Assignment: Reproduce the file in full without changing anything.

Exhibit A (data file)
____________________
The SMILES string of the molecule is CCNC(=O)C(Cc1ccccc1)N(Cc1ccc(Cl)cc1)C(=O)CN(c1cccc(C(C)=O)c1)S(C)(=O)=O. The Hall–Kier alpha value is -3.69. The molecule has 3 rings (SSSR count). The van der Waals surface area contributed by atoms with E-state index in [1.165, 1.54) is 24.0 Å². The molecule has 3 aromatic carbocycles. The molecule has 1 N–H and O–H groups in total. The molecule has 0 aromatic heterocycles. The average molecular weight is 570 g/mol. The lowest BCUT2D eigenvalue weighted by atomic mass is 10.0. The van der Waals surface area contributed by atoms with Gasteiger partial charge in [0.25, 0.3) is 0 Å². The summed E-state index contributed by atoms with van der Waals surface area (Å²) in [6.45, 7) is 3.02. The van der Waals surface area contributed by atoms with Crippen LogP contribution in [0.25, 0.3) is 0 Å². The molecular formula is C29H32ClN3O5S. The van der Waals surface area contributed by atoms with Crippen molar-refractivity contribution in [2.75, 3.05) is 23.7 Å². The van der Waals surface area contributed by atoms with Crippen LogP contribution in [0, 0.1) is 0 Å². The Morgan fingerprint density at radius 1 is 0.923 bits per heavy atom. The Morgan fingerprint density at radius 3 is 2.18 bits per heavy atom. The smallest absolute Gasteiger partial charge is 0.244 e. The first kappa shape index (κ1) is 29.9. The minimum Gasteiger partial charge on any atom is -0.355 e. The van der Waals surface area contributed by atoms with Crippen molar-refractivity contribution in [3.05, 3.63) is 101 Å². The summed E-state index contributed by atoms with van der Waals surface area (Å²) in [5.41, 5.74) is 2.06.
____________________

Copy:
The SMILES string of the molecule is CCNC(=O)C(Cc1ccccc1)N(Cc1ccc(Cl)cc1)C(=O)CN(c1cccc(C(C)=O)c1)S(C)(=O)=O. The Hall–Kier alpha value is -3.69. The molecule has 3 rings (SSSR count). The van der Waals surface area contributed by atoms with E-state index in [1.165, 1.54) is 24.0 Å². The molecule has 3 aromatic carbocycles. The molecule has 1 N–H and O–H groups in total. The molecule has 0 aromatic heterocycles. The average molecular weight is 570 g/mol. The lowest BCUT2D eigenvalue weighted by atomic mass is 10.0. The van der Waals surface area contributed by atoms with Gasteiger partial charge in [0.25, 0.3) is 0 Å². The summed E-state index contributed by atoms with van der Waals surface area (Å²) in [6.45, 7) is 3.02. The van der Waals surface area contributed by atoms with Crippen LogP contribution in [0.25, 0.3) is 0 Å². The molecular formula is C29H32ClN3O5S. The van der Waals surface area contributed by atoms with Crippen molar-refractivity contribution in [2.75, 3.05) is 23.7 Å². The van der Waals surface area contributed by atoms with Crippen LogP contribution in [0, 0.1) is 0 Å². The Morgan fingerprint density at radius 1 is 0.923 bits per heavy atom. The Morgan fingerprint density at radius 3 is 2.18 bits per heavy atom. The smallest absolute Gasteiger partial charge is 0.244 e. The first kappa shape index (κ1) is 29.9. The minimum Gasteiger partial charge on any atom is -0.355 e. The van der Waals surface area contributed by atoms with Crippen molar-refractivity contribution in [3.05, 3.63) is 101 Å². The summed E-state index contributed by atoms with van der Waals surface area (Å²) in [5.41, 5.74) is 2.06.